A review into standards of residential special schools and colleges has highlighted significant failures in the way councils commission and provide services.
The Good Intentions, Good Enough? review, co-chaired by Dame Christine Lenehan, director of the Council for Disabled Children, and Mark Geraghty, chief executive of residential special school provider the Seashell Trust, uncovered multiple problems with the existing system, including a lack of support to help pupils stay in non-residential schools.
The year-long review also found that a culture of mistrust between local authorities and providers was harming children's wellbeing. This is being exacerbated by authorities failing to commit resources to strategic, long-term planning.
The report identifies a number of examples of good practice to help commissioners and providers improve services, three of which are summarised here.
Essex: creating support centres in mainstream schools
Essex County Council has increased the amount of support offered to autistic children by creating autism support centres in eight mainstream schools - four primaries and four secondaries.
The support centres enable children with complex needs who may previously have been educated in residential settings, to receive most of their education in mainstream school.
Admissions are managed by the council's statutory assessment service, working in partnership with the schools. All of the pupils admitted have an education, health and care plan.
The council has also agreed to provide additional funding from its dedicated schools grant to develop new places for children with special educational needs and disabilities (SEND).
Oxfordshire: special academy school created with charity
In response to the number of children with special needs it was placing in residential schools out of authority, Oxfordshire County Council has worked with learning disability charity MacIntyre to develop a specialist academy for children with autism and severe learning disabilities.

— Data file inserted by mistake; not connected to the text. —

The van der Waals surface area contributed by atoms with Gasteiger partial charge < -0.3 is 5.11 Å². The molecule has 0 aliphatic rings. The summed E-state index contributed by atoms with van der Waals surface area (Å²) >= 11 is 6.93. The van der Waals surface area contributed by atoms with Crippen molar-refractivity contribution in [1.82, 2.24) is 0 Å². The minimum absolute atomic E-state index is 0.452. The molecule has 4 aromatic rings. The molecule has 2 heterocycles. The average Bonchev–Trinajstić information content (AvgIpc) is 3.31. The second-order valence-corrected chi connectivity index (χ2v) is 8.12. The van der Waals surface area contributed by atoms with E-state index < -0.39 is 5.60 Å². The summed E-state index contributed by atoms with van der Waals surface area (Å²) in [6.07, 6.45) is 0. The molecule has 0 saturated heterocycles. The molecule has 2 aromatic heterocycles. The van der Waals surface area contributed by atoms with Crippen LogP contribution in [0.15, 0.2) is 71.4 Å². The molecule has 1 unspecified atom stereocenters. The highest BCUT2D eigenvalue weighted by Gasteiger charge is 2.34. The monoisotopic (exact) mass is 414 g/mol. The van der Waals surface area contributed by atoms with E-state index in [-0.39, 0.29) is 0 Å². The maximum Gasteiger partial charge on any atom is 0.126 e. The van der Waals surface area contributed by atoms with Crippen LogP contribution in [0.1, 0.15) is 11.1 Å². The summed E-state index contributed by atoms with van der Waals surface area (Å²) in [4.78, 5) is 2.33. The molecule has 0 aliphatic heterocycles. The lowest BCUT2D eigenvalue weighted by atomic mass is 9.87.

The Endeavour Academy offers places to children aged eight to 19 and a curriculum that is tailored to their individual needs. It also provides extended day activities, short breaks and residential care.
The school has received good feedback from parents and been rated "good" by Ofsted.
The council also says it has reduced the need for out of authority placements.
Hertfordshire: support for schools boosts SEND expertise
Faced with a £15m annual bill for out-of-county special school placements, Hertfordshire County Council realised it needed to find a better way of meeting SEND children's needs.
An assessment of cases revealed that many pupils were being educated out of area because their local school was unwilling to meet their needs.
The council worked with schools to improve their SEND expertise, highlighting the amount of money that could be saved from the dedicated schools grant.
Schools agreed to educate more pupils with SEND, with the amount spent on out-of-county placements dropping almost two-thirds to £6m annually.
The government has accepted the review's central recommendation to establish a national leadership board to oversee reforms of the system - key to this will be improving collaboration between local authorities, clinical commissioning groups and service providers to ensure children and young people can access the most appropriate placements.
A NATIONAL OUTCOMES FRAMEWORK IS REQUIRED TO ACHIEVE REVIEW'S AMBITIONS
Lizzie Wills, Children's Services Development Group (CSDG)
As we represent a number of independent providers of special schools, we've consistently championed innovative thinking to promote positive experiences and outcomes for all the children and young people in our members' care.
CSDG believes the review's recommendations are positive and we're keen to ensure the independent sector is fully involved in work centrally and locally to implement them.
We were concerned by the report's findings regarding local authorities' continued reluctance to place children in independent special schools, on the grounds of perceived poorer quality and unjustifiably higher costs.
Our members work with children with very complex needs who typically require highly specialist support that local authorities are generally unable to provide themselves. The specialist nature of this provision and the resources required to deliver the service will necessarily be more expensive than any standard provision.
A National Outcomes Framework is needed that benchmarks all providers on value, quality, cost, and outcomes. This would focus commissioning on a child's needs rather than cost, and, where possible, ensure placements are made locally. It would also ensure children and their families can make a real choice about the best placement and remove ideological barriers that hamper informed decision making.
The recommendations in the report would go some way to supporting this goal and we look forward to seeing how the new national leadership board plans to take them forward.